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NFHS' Bob Gardner Expresses Concerns with Big 10 Friday Night Football

By Sean Keeler/Land of 10 on May 23, 2017 nfhs news

From the Land of 10:

Bob Gardner, executive director of the National Federation of State High School Associations, expressed growing concerns this past week about Big Ten football games moving to Friday nights after a meeting with Big Ten’s commissioner Jim Delaney and league administrators.

“In fact, we’re likely going to try to be a little bit more aggressive at fighting back and going to the media, going to the public, saying, ‘Hey, high schools play on Fridays and colleges play on Saturdays and the pros play on Sunday,’” Gardner said. “And we think it’s a pretty good arrangement and has been good [for] a number of years.

“We have to be careful. Because if they start eroding high-school support, that’s going to end up hurting us and hurting the fan base … dividing loyalties.”

The Big Ten will have six Friday games for the 2017-18 season. Gardner said that he’s considering bringing this issue up at the NFHS Summer Meeting this year in Providence, Rhode Island.

“I think one thing that we’ll likely do is, in our upcoming annual meeting this summer, we’ll probably do a resolution about protecting Friday nights for high school football, and see if each one of our state directors will sign it,” Gardner said. “And we’ll send that to all the conference commissioners and to the Division I schools and also make copies so that the media [can distribute it] and see where it [goes].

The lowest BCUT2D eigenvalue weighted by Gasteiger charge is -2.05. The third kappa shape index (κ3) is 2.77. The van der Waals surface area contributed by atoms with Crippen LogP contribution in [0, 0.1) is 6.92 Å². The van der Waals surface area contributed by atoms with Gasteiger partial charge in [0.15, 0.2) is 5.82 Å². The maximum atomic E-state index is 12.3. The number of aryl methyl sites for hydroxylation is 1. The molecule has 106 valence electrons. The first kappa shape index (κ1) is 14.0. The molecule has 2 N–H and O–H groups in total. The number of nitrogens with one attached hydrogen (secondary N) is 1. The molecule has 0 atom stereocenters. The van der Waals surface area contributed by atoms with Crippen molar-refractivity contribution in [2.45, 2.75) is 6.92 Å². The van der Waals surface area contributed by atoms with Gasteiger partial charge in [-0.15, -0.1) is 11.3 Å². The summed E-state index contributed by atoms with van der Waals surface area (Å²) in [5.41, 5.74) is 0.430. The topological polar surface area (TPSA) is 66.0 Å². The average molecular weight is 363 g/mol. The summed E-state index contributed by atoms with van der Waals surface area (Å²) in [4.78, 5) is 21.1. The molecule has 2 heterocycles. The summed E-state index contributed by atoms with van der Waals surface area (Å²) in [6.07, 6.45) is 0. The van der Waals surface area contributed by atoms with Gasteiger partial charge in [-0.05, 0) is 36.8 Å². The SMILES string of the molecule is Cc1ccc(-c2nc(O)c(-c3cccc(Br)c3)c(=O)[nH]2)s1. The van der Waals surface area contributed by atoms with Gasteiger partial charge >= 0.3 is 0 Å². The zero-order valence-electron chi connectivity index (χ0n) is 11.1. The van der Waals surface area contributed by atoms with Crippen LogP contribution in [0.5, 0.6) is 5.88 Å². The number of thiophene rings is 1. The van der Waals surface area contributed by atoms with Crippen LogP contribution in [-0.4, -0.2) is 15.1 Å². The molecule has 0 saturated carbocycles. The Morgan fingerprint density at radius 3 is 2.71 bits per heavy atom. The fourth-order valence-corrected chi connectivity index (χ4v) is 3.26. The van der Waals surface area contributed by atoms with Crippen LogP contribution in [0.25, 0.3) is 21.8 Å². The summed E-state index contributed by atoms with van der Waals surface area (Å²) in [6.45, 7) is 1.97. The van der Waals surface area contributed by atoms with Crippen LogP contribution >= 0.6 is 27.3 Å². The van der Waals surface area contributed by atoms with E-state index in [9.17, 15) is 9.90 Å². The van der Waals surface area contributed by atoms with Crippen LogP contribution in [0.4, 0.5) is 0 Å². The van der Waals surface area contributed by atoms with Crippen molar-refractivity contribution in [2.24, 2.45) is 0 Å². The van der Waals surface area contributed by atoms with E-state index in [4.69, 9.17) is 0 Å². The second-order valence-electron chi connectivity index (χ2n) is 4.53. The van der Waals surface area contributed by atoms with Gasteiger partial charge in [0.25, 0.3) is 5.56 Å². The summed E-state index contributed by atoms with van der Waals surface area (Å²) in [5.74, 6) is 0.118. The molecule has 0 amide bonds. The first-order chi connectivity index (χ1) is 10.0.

“I don’t think we really have formulated our plan necessarily yet. But I think it’s time to speak out and defend ourselves and defend what traditionally has been our night. There’s no way to keep people from playing if they really wanted to. But if public interest, public opinion is on our side, that might change [minds] a little bit.”

The SEC has no scheduled Friday games this fall. The ACC and Pac-12 each have eight Friday games on their current schedules and the Big 12 has two.

“I think the Big 12 has been looking at it and that it hasn’t been widespread yet,” Gardner said. “We just feel … we should be vocal before this thing gets farther out of hand.”